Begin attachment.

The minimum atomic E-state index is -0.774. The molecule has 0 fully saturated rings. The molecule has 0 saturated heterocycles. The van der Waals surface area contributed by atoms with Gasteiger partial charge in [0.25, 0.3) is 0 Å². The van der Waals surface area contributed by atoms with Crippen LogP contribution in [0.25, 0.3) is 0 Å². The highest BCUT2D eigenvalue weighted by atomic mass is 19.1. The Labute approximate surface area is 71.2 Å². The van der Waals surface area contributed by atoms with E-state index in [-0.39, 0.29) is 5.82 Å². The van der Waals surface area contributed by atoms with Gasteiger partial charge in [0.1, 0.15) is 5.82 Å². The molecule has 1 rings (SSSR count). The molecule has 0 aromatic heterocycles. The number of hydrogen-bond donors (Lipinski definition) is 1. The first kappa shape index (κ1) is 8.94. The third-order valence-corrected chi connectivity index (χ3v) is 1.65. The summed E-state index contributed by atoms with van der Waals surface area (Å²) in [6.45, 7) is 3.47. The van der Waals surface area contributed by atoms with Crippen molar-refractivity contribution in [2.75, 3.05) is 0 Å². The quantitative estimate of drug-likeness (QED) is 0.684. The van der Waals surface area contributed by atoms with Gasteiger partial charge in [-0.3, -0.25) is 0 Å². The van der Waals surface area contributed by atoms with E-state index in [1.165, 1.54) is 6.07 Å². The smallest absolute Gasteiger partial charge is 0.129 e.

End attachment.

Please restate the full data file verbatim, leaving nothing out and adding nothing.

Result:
The minimum atomic E-state index is -0.774. The molecule has 0 fully saturated rings. The molecule has 0 saturated heterocycles. The van der Waals surface area contributed by atoms with Gasteiger partial charge in [0.25, 0.3) is 0 Å². The van der Waals surface area contributed by atoms with Crippen LogP contribution in [0.25, 0.3) is 0 Å². The highest BCUT2D eigenvalue weighted by atomic mass is 19.1. The Labute approximate surface area is 71.2 Å². The van der Waals surface area contributed by atoms with E-state index in [-0.39, 0.29) is 5.82 Å². The van der Waals surface area contributed by atoms with Gasteiger partial charge in [0.1, 0.15) is 5.82 Å². The molecule has 1 rings (SSSR count). The molecule has 0 aromatic heterocycles. The number of hydrogen-bond donors (Lipinski definition) is 1. The first kappa shape index (κ1) is 8.94. The third-order valence-corrected chi connectivity index (χ3v) is 1.65. The summed E-state index contributed by atoms with van der Waals surface area (Å²) in [6.45, 7) is 3.47. The van der Waals surface area contributed by atoms with Crippen molar-refractivity contribution in [2.75, 3.05) is 0 Å². The quantitative estimate of drug-likeness (QED) is 0.684. The van der Waals surface area contributed by atoms with Gasteiger partial charge in [-0.3, -0.25) is 0 Å². The van der Waals surface area contributed by atoms with E-state index in [1.165, 1.54) is 6.07 Å². The smallest absolute Gasteiger partial charge is 0.129 e.